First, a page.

Kurt McGuffin said he needed one picture to prove why he is a worthy candidate to fill the Athletic Director position on campus.
McGuffin flashed a picture on his powerpoint which showed himself, his wife and two sons sitting on a park bench. He said he is a family man and his values will lead Missouri Western in a positive direction.
The first of four presentations was heard on Thursday afternoon in the Griffon Indoor Sports Complex to a room filled with coaches and media. McGuffin, assistant athletic director of athletics development at the University of Colorado, stood in front of everybody and showed he wasn’t afraid to explain his reasons for wanting to come to Western.
“We have to do a better job so the community knows we are doing our job,” McGuffin said. “I want Missouri Western to be St. Joseph’s team, not just [Western’s].”
McGuffin said that he would like to be the Athletic Director of a Division II school because he sees the difference between the two divisions, and that Division II sports are more into student-athletes than just athletes or money.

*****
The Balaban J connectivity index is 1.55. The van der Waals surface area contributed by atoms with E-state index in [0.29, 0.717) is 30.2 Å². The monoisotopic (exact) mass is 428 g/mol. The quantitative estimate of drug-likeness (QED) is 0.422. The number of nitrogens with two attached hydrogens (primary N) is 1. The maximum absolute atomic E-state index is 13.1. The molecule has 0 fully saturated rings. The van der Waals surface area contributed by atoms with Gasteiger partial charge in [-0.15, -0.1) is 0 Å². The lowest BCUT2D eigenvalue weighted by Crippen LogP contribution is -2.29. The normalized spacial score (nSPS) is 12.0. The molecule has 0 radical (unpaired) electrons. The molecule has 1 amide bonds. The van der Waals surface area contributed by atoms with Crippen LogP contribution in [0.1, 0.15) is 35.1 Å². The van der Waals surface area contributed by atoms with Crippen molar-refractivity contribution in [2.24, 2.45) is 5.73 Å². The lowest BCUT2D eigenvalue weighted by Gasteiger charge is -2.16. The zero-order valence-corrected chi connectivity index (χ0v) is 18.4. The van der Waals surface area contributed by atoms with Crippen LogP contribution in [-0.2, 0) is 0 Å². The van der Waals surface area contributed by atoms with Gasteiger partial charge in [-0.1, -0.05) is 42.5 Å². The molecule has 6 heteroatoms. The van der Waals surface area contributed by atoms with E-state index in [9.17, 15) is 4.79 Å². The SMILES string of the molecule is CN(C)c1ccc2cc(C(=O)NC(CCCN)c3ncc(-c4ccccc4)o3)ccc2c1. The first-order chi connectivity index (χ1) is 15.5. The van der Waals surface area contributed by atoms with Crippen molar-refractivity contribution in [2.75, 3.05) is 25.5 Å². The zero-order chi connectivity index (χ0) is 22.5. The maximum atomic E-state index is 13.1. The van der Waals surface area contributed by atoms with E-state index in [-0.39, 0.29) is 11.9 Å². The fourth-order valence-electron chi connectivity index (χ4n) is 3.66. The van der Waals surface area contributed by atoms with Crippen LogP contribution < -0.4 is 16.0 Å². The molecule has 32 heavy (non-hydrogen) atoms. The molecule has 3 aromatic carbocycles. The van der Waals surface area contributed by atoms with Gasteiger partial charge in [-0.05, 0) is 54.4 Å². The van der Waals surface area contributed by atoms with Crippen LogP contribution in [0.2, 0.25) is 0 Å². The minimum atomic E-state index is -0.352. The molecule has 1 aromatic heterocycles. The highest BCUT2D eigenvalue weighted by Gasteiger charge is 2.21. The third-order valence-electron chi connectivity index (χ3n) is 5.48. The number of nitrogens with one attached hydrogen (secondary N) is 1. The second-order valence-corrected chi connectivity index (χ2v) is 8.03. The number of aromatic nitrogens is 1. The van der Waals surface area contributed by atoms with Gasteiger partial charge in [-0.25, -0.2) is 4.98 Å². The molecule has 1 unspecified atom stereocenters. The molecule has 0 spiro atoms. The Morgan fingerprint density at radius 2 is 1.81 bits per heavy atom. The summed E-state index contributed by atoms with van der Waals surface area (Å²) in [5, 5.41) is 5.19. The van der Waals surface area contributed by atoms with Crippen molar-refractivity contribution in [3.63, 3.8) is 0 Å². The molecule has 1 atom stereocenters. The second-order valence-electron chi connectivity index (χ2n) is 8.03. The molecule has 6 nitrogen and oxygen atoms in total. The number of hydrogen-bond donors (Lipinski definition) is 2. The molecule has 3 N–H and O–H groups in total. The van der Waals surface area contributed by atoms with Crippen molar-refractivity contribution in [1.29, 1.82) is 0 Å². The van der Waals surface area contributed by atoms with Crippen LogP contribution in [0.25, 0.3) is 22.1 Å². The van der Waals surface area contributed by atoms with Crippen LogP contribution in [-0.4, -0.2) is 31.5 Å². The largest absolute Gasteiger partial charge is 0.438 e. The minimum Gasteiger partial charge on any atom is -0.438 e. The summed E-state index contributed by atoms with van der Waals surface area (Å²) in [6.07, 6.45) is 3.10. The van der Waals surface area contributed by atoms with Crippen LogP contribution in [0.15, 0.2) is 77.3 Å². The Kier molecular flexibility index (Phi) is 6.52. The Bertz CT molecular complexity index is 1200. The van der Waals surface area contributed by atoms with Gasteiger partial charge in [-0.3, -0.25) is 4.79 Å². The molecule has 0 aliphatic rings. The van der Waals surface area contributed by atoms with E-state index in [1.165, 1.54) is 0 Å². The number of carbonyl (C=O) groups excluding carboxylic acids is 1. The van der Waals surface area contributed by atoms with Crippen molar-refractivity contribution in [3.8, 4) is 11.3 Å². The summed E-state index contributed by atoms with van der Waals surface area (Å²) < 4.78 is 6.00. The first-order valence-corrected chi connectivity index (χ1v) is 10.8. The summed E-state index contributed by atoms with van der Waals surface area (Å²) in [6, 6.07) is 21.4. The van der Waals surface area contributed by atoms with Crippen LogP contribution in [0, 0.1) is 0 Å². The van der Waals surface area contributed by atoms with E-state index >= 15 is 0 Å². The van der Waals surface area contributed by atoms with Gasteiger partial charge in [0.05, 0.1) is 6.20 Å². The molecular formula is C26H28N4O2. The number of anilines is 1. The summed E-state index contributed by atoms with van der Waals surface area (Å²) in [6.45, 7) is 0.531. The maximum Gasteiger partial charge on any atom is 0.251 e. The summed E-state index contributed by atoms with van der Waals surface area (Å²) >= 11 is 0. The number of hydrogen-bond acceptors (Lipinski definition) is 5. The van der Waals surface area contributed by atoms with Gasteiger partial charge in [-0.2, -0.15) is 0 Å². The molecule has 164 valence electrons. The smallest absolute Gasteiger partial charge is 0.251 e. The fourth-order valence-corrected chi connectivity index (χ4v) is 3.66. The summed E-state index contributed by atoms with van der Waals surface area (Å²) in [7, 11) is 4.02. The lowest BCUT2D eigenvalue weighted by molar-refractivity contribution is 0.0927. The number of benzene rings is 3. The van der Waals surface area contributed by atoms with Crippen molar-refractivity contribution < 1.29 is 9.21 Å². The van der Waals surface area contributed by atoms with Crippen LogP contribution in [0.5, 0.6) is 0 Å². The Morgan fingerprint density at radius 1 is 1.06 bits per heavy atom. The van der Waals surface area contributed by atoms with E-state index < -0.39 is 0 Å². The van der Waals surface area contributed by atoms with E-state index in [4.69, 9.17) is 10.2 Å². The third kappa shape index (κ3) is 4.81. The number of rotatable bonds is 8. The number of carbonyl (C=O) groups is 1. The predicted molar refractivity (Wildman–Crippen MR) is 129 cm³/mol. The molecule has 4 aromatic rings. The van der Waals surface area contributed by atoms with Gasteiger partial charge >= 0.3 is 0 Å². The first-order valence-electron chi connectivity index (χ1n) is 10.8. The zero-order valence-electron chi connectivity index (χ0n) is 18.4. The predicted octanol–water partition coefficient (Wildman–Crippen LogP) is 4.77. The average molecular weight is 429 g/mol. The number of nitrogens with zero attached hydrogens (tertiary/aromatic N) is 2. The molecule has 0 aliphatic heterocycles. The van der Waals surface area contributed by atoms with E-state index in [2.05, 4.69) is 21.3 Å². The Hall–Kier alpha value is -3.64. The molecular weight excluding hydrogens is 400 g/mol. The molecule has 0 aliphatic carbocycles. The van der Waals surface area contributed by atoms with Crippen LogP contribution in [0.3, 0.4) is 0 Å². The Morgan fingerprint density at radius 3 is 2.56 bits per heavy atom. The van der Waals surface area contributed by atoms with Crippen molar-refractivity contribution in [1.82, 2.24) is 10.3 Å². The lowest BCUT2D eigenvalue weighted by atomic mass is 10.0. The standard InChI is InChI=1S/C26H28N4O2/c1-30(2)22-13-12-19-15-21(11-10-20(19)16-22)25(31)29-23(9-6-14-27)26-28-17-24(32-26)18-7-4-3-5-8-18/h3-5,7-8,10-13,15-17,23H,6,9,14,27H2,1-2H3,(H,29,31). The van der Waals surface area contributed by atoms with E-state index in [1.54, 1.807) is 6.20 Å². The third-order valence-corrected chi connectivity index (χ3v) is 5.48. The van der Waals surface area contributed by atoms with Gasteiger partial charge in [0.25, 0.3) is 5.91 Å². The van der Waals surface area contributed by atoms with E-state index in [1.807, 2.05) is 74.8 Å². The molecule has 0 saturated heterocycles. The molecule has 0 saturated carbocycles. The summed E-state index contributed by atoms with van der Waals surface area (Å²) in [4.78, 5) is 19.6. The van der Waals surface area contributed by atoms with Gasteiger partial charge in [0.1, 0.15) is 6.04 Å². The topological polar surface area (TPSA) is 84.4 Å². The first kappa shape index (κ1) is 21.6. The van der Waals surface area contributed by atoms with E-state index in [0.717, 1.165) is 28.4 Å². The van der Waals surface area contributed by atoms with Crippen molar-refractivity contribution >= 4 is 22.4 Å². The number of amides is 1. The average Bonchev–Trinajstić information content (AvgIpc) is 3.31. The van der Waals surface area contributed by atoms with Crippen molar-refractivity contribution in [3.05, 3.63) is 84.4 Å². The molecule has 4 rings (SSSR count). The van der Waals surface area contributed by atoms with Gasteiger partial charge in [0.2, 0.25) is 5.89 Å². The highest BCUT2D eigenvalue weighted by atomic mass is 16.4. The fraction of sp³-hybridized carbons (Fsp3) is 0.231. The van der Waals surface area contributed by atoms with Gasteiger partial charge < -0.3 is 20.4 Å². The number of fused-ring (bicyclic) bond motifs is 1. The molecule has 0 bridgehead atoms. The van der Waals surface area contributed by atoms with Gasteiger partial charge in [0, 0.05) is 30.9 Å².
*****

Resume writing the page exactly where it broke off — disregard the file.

“I don’t care what level you’re at, relationships are the bigger factor,” McGuffin said. “Sometimes the bigger you get, the less focussed you are on what is important.”
McGuffin said student-athletes are the reason why he has a job and he misses being apart of them more. He went on to say money creates more problems, but if Western can have a good budget with better facilities, they will make the next step that people are craving.
The Wichita State graduate said he does want success in sports as well as in the classroom. He wants athletes to graduate with a diploma, a championship ring and a smile.
McGuffin has a bachelor of science in education, received at Kansas State in 1996, and three years later received a master of science in education at Wichita State. He has been involved in the Big XII for the past decade, as he was the Assistant Director of Athletics for Development at Kansas State before taking his current position at Colorado, which he has worked for the past two years. If he is employed at Western, he wants the students to be prepared for life after college.
“When students go out into that work force, and they get knocked down, [it’s our job] they get back up,” McGuffin said. “Some of them are still young kids that we have to continue to beat that home on. When [students] get out there, it’s going to be rough, but now they’ll have the tools to succeed.”